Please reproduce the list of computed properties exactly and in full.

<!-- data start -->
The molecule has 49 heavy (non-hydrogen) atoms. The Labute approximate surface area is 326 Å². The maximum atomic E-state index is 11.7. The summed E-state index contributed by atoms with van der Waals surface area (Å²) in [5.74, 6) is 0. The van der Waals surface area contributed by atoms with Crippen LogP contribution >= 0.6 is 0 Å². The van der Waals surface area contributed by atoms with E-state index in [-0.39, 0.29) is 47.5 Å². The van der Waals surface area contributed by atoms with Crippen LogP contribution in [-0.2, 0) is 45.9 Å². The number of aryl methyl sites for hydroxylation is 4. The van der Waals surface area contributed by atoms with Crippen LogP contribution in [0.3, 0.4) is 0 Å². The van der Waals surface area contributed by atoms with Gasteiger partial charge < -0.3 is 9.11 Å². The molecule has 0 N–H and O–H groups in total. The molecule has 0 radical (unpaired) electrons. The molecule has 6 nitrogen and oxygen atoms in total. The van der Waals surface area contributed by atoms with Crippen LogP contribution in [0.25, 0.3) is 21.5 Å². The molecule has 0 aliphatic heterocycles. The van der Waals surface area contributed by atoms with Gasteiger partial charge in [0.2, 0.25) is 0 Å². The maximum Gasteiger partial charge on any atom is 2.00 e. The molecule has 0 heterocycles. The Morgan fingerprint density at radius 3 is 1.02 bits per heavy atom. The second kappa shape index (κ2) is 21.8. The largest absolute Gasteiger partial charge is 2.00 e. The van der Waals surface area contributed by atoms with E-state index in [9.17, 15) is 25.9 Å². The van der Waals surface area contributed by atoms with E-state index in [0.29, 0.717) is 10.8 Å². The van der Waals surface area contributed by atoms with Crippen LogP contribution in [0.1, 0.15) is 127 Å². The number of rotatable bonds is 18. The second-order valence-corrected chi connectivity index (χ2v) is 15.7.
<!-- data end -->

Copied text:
The molecule has 49 heavy (non-hydrogen) atoms. The Labute approximate surface area is 326 Å². The maximum atomic E-state index is 11.7. The summed E-state index contributed by atoms with van der Waals surface area (Å²) in [5.74, 6) is 0. The van der Waals surface area contributed by atoms with Crippen LogP contribution >= 0.6 is 0 Å². The van der Waals surface area contributed by atoms with E-state index in [-0.39, 0.29) is 47.5 Å². The van der Waals surface area contributed by atoms with Crippen LogP contribution in [-0.2, 0) is 45.9 Å². The number of aryl methyl sites for hydroxylation is 4. The van der Waals surface area contributed by atoms with Crippen LogP contribution in [0.3, 0.4) is 0 Å². The van der Waals surface area contributed by atoms with Gasteiger partial charge < -0.3 is 9.11 Å². The molecule has 0 N–H and O–H groups in total. The molecule has 0 radical (unpaired) electrons. The molecule has 6 nitrogen and oxygen atoms in total. The van der Waals surface area contributed by atoms with Crippen LogP contribution in [0.25, 0.3) is 21.5 Å². The molecule has 0 aliphatic heterocycles. The van der Waals surface area contributed by atoms with Gasteiger partial charge in [0.2, 0.25) is 0 Å². The maximum Gasteiger partial charge on any atom is 2.00 e. The molecule has 0 heterocycles. The Morgan fingerprint density at radius 3 is 1.02 bits per heavy atom. The second kappa shape index (κ2) is 21.8. The largest absolute Gasteiger partial charge is 2.00 e. The van der Waals surface area contributed by atoms with E-state index in [9.17, 15) is 25.9 Å². The van der Waals surface area contributed by atoms with E-state index in [0.29, 0.717) is 10.8 Å². The van der Waals surface area contributed by atoms with Crippen LogP contribution in [0.1, 0.15) is 127 Å². The number of rotatable bonds is 18. The second-order valence-corrected chi connectivity index (χ2v) is 15.7.